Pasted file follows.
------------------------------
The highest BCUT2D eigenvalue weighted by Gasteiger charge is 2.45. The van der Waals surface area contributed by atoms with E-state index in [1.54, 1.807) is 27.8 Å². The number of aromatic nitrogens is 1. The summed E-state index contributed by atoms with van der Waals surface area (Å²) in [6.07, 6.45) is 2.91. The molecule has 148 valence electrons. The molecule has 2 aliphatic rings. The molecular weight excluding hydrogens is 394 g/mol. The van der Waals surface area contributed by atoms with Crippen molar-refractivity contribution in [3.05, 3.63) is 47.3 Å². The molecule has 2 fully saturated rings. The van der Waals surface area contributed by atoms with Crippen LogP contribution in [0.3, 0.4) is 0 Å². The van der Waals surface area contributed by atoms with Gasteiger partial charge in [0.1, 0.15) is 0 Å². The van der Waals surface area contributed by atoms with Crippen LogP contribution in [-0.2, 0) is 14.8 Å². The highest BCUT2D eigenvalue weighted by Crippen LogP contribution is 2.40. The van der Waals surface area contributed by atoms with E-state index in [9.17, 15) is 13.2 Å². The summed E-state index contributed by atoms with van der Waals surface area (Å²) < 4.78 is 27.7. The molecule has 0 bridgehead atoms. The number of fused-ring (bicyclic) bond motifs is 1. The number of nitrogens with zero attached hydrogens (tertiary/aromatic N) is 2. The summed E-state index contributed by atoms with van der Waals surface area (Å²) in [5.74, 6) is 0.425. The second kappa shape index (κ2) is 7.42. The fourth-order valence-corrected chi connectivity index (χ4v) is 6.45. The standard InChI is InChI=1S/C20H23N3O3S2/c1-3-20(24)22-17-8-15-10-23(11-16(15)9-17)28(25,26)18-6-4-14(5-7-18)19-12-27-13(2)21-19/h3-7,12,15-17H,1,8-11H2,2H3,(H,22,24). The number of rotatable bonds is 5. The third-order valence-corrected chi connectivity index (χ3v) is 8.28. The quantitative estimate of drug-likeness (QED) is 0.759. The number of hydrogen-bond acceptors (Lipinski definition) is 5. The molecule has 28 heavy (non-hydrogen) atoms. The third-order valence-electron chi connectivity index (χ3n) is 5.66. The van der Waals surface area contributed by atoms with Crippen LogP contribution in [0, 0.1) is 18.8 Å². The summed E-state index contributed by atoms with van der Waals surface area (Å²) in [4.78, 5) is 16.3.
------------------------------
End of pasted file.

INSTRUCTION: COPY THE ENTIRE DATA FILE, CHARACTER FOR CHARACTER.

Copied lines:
The highest BCUT2D eigenvalue weighted by Gasteiger charge is 2.45. The van der Waals surface area contributed by atoms with E-state index in [1.54, 1.807) is 27.8 Å². The number of aromatic nitrogens is 1. The summed E-state index contributed by atoms with van der Waals surface area (Å²) in [6.07, 6.45) is 2.91. The molecule has 148 valence electrons. The molecule has 2 aliphatic rings. The molecular weight excluding hydrogens is 394 g/mol. The van der Waals surface area contributed by atoms with Crippen molar-refractivity contribution in [3.05, 3.63) is 47.3 Å². The molecule has 2 fully saturated rings. The van der Waals surface area contributed by atoms with Crippen LogP contribution in [0.3, 0.4) is 0 Å². The van der Waals surface area contributed by atoms with Gasteiger partial charge in [0.1, 0.15) is 0 Å². The van der Waals surface area contributed by atoms with Crippen LogP contribution in [-0.2, 0) is 14.8 Å². The highest BCUT2D eigenvalue weighted by Crippen LogP contribution is 2.40. The van der Waals surface area contributed by atoms with E-state index in [9.17, 15) is 13.2 Å². The summed E-state index contributed by atoms with van der Waals surface area (Å²) < 4.78 is 27.7. The molecule has 0 bridgehead atoms. The number of fused-ring (bicyclic) bond motifs is 1. The number of nitrogens with zero attached hydrogens (tertiary/aromatic N) is 2. The summed E-state index contributed by atoms with van der Waals surface area (Å²) in [5.74, 6) is 0.425. The second kappa shape index (κ2) is 7.42. The fourth-order valence-corrected chi connectivity index (χ4v) is 6.45. The standard InChI is InChI=1S/C20H23N3O3S2/c1-3-20(24)22-17-8-15-10-23(11-16(15)9-17)28(25,26)18-6-4-14(5-7-18)19-12-27-13(2)21-19/h3-7,12,15-17H,1,8-11H2,2H3,(H,22,24). The number of rotatable bonds is 5. The third-order valence-corrected chi connectivity index (χ3v) is 8.28. The quantitative estimate of drug-likeness (QED) is 0.759. The number of hydrogen-bond acceptors (Lipinski definition) is 5. The molecule has 28 heavy (non-hydrogen) atoms. The third-order valence-electron chi connectivity index (χ3n) is 5.66. The van der Waals surface area contributed by atoms with Crippen LogP contribution in [0, 0.1) is 18.8 Å². The summed E-state index contributed by atoms with van der Waals surface area (Å²) in [4.78, 5) is 16.3.